When Pope Benedict XVI resigned in 2013, he was the first pope to do so in over 700 years. Screenwriter and novelist Anthony McCarten – whose film credits include The Theory of Everything and Bohemian Rhapsody – explores what might have led the man to make this decision and select his successor.
The play presents Joseph Ratzinger (Anton Lesser) as a mild-mannered, music-loving Bavarian and a reserved traditionalist, whose introverted manner – the closest he ever got to romance was licking salt off a girl’s pretzel in the playground – is often interpreted as coldness. Labelled “God’s rottweiller” and the “Panzer Pope” because of his conservatism and Hitler Youth background, he had already been hoping to resign, when he was made pope at 78 – “who gets a new job at 78?” – and now he fears that he is no longer up to the job.
Though the Argentine Cardinal Bergoglio (Nicholas Woodeson) is also contemplating retirement, there the similarities end. A former bouncer at a tango club, the future Pope Francis is warm, compassionate and fallible with a commitment to helping the poor. He eschews the more ostentatious trappings of his office – he’s worn the same pair of black shoes for 20 years, while Pope Benedict prefers crimson papal slippers.
McCarten succeeds in stripping these two men of their ecclesiastical robes and humanising them. He does this via two lengthy scenes in which both men outline the reasons behind their wishes to retire to loyal nuns, Sister Brigitta (Lynsey Beauchamp) and Sister Sophia (Faith Alabi). Both Beauchamp and Alabi do an excellent job of delivering a huge amount of contextual information, about Argentina’s Dirty War and the country’s many ‘disappeared’, plus the oft-repeated fact that the Catholic Church encompasses some 1.2 billion souls. These Sisters of Exposition help set the scene for the two men’s eventual meeting in Rome.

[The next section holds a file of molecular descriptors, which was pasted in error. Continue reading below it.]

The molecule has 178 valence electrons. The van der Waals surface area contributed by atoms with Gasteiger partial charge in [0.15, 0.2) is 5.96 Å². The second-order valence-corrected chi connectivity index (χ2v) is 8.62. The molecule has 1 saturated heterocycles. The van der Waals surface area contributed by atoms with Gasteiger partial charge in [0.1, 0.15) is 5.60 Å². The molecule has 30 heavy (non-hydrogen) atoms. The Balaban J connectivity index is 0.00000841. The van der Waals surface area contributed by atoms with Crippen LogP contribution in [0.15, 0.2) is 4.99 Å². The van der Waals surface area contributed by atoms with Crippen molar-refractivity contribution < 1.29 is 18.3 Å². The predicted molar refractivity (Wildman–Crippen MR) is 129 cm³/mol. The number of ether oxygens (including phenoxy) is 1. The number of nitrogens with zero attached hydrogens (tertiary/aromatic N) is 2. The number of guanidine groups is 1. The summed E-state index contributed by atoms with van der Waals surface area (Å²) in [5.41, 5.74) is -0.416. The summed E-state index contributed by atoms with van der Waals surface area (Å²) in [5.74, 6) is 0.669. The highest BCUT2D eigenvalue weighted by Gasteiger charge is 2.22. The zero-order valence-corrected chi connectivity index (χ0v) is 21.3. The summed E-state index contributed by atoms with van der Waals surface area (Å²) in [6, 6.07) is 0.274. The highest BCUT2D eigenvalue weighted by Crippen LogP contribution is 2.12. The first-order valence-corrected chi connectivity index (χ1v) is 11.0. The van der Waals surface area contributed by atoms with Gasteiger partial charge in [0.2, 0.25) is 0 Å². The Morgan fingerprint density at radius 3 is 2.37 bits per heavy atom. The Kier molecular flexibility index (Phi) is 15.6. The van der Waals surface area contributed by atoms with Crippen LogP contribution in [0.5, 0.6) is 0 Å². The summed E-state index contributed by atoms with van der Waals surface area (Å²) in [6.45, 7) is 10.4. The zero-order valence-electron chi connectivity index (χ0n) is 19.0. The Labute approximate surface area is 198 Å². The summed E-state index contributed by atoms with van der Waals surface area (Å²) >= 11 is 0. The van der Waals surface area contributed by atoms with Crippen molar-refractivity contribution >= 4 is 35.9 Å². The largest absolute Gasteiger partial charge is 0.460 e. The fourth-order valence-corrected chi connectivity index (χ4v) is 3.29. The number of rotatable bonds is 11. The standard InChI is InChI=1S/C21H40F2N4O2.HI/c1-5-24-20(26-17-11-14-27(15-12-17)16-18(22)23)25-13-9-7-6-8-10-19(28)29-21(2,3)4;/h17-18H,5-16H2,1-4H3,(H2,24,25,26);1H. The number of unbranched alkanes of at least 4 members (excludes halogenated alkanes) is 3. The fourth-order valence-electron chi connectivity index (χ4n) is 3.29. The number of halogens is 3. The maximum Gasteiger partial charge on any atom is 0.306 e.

Woodeson and Lesser are highly watchable in their respective roles. Lesser’s Pope Benedict is suitably buttoned-up, rigid and inward, if perhaps a little too robust, sympathetic and decidedly un-rottweiler-like – he even makes a joke, albeit a German one – while Woodeson’s Bergoglio is genial and gruff, a papa bear type with an earthy laugh.
McCarten is good at clearing through the incense fug to show the internal workings of the Church and he resists passing judgement on either man – or the institution. The play concludes with a fascinating passing-of-the-baton scene in the Sistine Chapel in which they debate their feelings of guilt and complicity regarding the inaction of the Church on child abuse and Bergoglio’s failure to do more to protect his people from the military junta.
Capably directed by James Dacre, the play is never less than engaging, but it’s also a fairly stiff and static production, a quality enhanced by Jonathan Fensom’s chilly set, framed by Roman stone.
McCarten’s script is also the source for an upcoming Netflix film – starring Jonathan Pryce and Anthony Hopkins – it never quite escapes the sense it might function better on screen.